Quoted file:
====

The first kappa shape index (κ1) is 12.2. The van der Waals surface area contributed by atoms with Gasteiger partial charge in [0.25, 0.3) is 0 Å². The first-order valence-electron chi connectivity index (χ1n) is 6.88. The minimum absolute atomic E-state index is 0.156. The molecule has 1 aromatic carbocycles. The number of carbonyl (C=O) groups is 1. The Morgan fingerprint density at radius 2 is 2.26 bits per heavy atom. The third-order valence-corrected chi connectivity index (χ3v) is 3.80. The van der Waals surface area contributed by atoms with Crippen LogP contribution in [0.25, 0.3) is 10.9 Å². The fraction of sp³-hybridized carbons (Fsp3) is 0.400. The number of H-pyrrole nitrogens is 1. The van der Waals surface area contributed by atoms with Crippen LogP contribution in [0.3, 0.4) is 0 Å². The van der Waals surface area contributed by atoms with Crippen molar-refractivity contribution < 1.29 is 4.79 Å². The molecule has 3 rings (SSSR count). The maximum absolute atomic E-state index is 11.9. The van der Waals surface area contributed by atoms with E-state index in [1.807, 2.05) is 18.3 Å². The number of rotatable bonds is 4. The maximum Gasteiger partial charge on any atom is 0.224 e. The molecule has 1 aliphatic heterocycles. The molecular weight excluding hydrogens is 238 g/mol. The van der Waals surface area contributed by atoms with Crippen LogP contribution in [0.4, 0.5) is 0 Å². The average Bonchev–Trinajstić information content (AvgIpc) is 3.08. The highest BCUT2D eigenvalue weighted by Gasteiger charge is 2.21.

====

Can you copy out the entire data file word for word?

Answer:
The first kappa shape index (κ1) is 12.2. The van der Waals surface area contributed by atoms with Gasteiger partial charge in [0.25, 0.3) is 0 Å². The first-order valence-electron chi connectivity index (χ1n) is 6.88. The minimum absolute atomic E-state index is 0.156. The molecule has 1 aromatic carbocycles. The number of carbonyl (C=O) groups is 1. The Morgan fingerprint density at radius 2 is 2.26 bits per heavy atom. The third-order valence-corrected chi connectivity index (χ3v) is 3.80. The van der Waals surface area contributed by atoms with Crippen LogP contribution in [0.25, 0.3) is 10.9 Å². The fraction of sp³-hybridized carbons (Fsp3) is 0.400. The number of H-pyrrole nitrogens is 1. The van der Waals surface area contributed by atoms with Crippen LogP contribution in [0.3, 0.4) is 0 Å². The van der Waals surface area contributed by atoms with Crippen molar-refractivity contribution < 1.29 is 4.79 Å². The molecule has 3 rings (SSSR count). The maximum absolute atomic E-state index is 11.9. The van der Waals surface area contributed by atoms with E-state index in [1.807, 2.05) is 18.3 Å². The number of rotatable bonds is 4. The maximum Gasteiger partial charge on any atom is 0.224 e. The molecule has 1 aliphatic heterocycles. The molecular weight excluding hydrogens is 238 g/mol. The van der Waals surface area contributed by atoms with Crippen LogP contribution in [0.4, 0.5) is 0 Å². The average Bonchev–Trinajstić information content (AvgIpc) is 3.08. The highest BCUT2D eigenvalue weighted by Gasteiger charge is 2.21.